The Art of Darkness

Sweet Saturday

November 17th, 2012 by Cobwebs

This is adapted from Baked Explorations, a lovely cookbook full of comfort food-type desserts. I’ll be honest: I tried making standard doughnuts, but when the recipe says the dough is sticky it means the dough is Really Fricking Sticky. I eventually gave up trying to cut doughnuts out of the gluey mass and just rolled tablespoonsful of the dough into doughnut holes intead. However, they tasted great, so the recipe is worth the annoyance. To cut actual doughnuts, flour the hell out of your work surface before patting out the dough, work with well-floured hands, and use a doughnut cutter instead of trying to fake it with a round glass or cookie cutter.

The other fun thing about these doughnuts is that you can color the glaze however you want. Divide the glaze into small bowls and add food coloring as desired (for a dark color, use paste-type food coloring instead of liquid so you don’t thin the glaze too much). Autumnal orange, red, and yellow would be attractive right now (and a pile of mixed orange- and black-glazed doughnuts looks spectacular on a Halloween party table, so tuck that idea away for next year).

Farm Stand Buttermilk Doughnuts
Makes 10-12 doughnuts, plus holes

3 1/2 C all-purpose flour
3/4 C sugar
1/2 tsp baking soda
2 tsp baking powder
1 tsp salt
1 tsp freshly grated nutmeg
1 tsp cinnamon
2 large eggs
3/4 C buttermilk
1/4 C sour cream
1/4 C (1/2 stick) unsalted butter, melted and slightly browned and cooled
Vegetable oil for frying

For the Vanilla Glaze:

2 C confectioner’s sugar
1/4 C whole milk
1 1/2 tsp pure vanilla extract or 1 tsp vanilla paste

For the Cinnamon Sugar:

1 1/4 C sugar
3 Tbsp ground cinnamon

Line one baking sheet with parchment paper and another baking sheet with two layers of paper towels.

In a large bowl, whisk together the flour, sugar, baking soda, baking powder, salt, nutmeg, and cinnamon.

In a medium bowl, whisk the eggs, buttermilk, and sour cream until combined. Add the melted, cooled butter and whisk again.

Make a well in the center of the flour mixture and pour the liquid ingredients into the well. With a rubber spatula, slowly fold the flour into the liquid until the mixture forms a sticky dough.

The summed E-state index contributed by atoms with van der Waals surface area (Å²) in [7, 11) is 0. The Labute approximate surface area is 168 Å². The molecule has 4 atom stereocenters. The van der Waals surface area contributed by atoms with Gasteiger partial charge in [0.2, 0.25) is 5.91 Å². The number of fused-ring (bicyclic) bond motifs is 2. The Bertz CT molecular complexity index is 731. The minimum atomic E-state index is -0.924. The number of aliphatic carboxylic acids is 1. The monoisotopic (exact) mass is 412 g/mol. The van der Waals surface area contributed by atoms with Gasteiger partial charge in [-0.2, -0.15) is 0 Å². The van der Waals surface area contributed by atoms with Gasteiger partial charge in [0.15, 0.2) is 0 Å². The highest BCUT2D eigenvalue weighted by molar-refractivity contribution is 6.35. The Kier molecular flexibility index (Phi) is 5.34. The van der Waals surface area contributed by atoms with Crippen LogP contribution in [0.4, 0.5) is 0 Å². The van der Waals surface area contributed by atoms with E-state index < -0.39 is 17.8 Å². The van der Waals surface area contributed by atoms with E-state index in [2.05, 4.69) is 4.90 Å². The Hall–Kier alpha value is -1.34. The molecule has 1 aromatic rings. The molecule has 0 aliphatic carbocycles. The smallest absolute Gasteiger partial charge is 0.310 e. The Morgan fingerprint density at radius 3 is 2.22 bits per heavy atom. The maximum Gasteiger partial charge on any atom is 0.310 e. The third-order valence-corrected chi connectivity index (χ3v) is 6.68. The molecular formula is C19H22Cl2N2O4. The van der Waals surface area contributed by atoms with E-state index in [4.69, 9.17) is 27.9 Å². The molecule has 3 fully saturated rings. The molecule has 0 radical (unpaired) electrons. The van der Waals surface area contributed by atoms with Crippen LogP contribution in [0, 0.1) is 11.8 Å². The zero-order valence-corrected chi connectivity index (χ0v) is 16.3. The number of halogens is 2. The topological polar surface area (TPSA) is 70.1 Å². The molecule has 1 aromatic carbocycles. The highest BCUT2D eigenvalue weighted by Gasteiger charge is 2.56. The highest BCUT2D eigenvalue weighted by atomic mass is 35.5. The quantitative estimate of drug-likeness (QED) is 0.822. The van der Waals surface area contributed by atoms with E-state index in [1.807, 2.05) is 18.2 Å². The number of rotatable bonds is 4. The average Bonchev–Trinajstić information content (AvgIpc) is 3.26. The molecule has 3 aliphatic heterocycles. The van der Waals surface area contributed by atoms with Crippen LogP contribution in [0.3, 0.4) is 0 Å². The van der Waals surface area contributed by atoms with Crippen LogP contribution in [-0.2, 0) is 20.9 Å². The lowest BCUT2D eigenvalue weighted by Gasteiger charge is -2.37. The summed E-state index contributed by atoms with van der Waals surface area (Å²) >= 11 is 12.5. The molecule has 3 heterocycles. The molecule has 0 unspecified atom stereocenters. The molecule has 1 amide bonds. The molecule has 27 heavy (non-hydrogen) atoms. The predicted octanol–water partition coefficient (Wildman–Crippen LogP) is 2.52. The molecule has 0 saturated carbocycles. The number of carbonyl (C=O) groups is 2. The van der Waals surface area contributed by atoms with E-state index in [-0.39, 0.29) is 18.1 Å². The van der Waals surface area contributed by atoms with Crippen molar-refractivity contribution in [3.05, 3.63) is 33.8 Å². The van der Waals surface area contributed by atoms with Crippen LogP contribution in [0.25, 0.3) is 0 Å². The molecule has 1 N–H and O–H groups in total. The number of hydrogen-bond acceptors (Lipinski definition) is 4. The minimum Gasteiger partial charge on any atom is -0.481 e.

Turn the dough out onto a work surface thoroughly dusted with flour. Sprinkle the top of the dough with flour and with floured hands pat out until it’s about 1/2″ thick. Dip a doughnut cutter in flour and cut out as many doughnuts as possible, transferring them (and their doughnut-hole middles) to the parchment-lined baking sheet. Pat leftover scraps together, flatten back out, and cut more doughnuts until all of the dough is used up. Place the baking sheet with the doughnuts in the refrigerator until the oil is heated and you’re ready to fry.

Pour enough vegetable oil into a deep skillet to a depth of 1 1/2″. Heat over medium high heat until the temperature reaches 370F. Whilst waiting for it to heat, make the glaze and/or cinnamon sugar.

For glaze: Whisk together the sugar, milk, and vanilla extract. Add food coloring as desired and whisk to blend.

For cinnamon sugar: Whisk together sugar and cinnamon. (Easy!)

Once the oil has reached the correct temperature, gently lift the large doughnuts off the baking sheet and place in the hot oil. Work in batches, frying no more than three at a time. Once the bottom side has browned (2-3 minutes) flip over and continue frying the other side for another 2-3 minutes. Using a slotted spoon, transfer the doughnuts to the paper towel-lined baking sheet to drain. Once you’re done with the large doughnuts, fry the doughnut holes in two or three batches; they’ll cook a little faster so keep an eye on them The doughnut holes will cook faster and can be made in two or three batches after the doughnuts are done.

Once fried, dip the doughnuts in the glaze or sprinkle liberally with cinnamon sugar (or both, if you’re feeling particularly decadent). Serve immediately or cool completely and store airtight for 2-3 days.

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